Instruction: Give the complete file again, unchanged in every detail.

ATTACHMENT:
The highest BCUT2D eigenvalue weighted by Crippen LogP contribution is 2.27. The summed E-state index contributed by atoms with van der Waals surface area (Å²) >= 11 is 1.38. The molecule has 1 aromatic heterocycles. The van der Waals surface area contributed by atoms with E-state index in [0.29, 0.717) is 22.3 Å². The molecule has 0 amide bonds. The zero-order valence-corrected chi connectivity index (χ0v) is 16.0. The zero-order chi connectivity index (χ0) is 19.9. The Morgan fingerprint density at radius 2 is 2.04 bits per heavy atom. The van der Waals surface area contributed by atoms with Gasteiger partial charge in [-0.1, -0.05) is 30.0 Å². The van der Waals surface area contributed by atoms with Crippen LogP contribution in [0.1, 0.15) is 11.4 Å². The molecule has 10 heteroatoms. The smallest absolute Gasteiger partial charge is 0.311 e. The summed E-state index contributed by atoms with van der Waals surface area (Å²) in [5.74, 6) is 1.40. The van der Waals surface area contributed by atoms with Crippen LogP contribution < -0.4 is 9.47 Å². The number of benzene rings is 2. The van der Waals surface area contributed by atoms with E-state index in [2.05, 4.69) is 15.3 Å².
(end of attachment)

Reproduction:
The highest BCUT2D eigenvalue weighted by Crippen LogP contribution is 2.27. The summed E-state index contributed by atoms with van der Waals surface area (Å²) >= 11 is 1.38. The molecule has 1 aromatic heterocycles. The van der Waals surface area contributed by atoms with E-state index in [0.29, 0.717) is 22.3 Å². The molecule has 0 amide bonds. The zero-order valence-corrected chi connectivity index (χ0v) is 16.0. The zero-order chi connectivity index (χ0) is 19.9. The Morgan fingerprint density at radius 2 is 2.04 bits per heavy atom. The van der Waals surface area contributed by atoms with Gasteiger partial charge in [-0.1, -0.05) is 30.0 Å². The van der Waals surface area contributed by atoms with Crippen LogP contribution in [0.1, 0.15) is 11.4 Å². The molecule has 10 heteroatoms. The smallest absolute Gasteiger partial charge is 0.311 e. The summed E-state index contributed by atoms with van der Waals surface area (Å²) in [5.74, 6) is 1.40. The van der Waals surface area contributed by atoms with Crippen LogP contribution < -0.4 is 9.47 Å². The number of benzene rings is 2. The van der Waals surface area contributed by atoms with E-state index in [2.05, 4.69) is 15.3 Å².